View Article: PubMed Central - PubMed

Affiliation: Section of Cellular Signaling, Department of Molecular Biophysics and Physiology, Rush University, Chicago, IL 60612, USA.

ABSTRACT
In skeletal muscle of amphibians, the cell-wide cytosolic release of calcium that enables contraction in response to an action potential appears to be built of Ca2+ sparks. The mechanism that rapidly terminates this release was investigated by studying the termination of Ca2+ release underlying sparks. In groups of thousands of sparks occurring spontaneously in membrane-permeabilized frog muscle cells a complex relationship was found between amplitude a and rise time T, which in sparks corresponds to the active time of the underlying Ca2+ release. This relationship included a range of T where a paradoxically decreased with increasing T. Three different methods were used to estimate Ca2+ release flux in groups of sparks of different T. Using every method, it was found that T and flux were inversely correlated, roughly inversely proportional. A simple model in which release sources were inactivated by cytosolic Ca2+ was able to explain the relationship. The predictive value of the model, evaluated by analyzing the variance of spark amplitude, was found to be high when allowance was made for the out-of-focus error contribution to the total variance. This contribution was estimated using a theory of confocal scanning (Ríos, E., N. Shirokova, W.G. Kirsch, G. Pizarro, M.D. Stern, H. Cheng, and A. González. Biophys. J. 2001. 80:169-183), which was confirmed in the present work by simulated line scanning of simulated sparks. Considering these results and other available evidence it is concluded that Ca2+-dependent inactivation, or CDI, provides the crucial mechanism for termination of sparks and cell-wide Ca2+ release in amphibians. Given the similarities in kinetics of release termination observed in cell-averaged records of amphibian and mammalian muscle, and in spite of differences in activation mechanisms, CDI is likely to play a central role in mammals as well. Trivially, an inverse proportionality between release flux and duration, in sparks or in global release of skeletal muscle, maintains constancy of the amount of released Ca2+.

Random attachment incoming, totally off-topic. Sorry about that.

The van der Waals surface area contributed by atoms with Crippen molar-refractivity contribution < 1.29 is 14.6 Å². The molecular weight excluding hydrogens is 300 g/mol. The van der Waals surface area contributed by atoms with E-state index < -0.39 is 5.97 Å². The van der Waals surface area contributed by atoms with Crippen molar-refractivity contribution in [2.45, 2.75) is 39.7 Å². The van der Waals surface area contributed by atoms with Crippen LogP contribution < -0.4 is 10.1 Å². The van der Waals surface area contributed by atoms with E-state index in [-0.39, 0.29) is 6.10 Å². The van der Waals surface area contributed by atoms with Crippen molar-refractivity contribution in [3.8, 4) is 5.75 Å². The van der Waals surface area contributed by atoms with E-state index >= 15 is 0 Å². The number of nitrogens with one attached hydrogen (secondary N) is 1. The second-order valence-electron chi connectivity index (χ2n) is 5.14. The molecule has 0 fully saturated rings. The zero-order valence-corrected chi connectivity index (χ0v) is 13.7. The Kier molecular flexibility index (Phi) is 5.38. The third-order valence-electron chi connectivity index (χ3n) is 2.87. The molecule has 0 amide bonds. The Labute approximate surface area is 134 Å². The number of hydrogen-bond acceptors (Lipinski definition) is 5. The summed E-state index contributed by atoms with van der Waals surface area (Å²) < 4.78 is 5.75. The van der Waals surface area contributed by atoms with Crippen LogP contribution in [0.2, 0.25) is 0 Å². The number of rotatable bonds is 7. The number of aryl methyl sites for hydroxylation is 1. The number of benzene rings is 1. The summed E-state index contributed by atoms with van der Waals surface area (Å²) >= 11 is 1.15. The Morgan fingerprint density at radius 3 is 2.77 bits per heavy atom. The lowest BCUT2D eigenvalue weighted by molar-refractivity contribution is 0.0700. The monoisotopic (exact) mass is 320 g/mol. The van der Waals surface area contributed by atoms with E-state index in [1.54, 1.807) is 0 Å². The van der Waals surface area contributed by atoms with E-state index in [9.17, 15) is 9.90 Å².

Show MeSH
Related in: MedlinePlus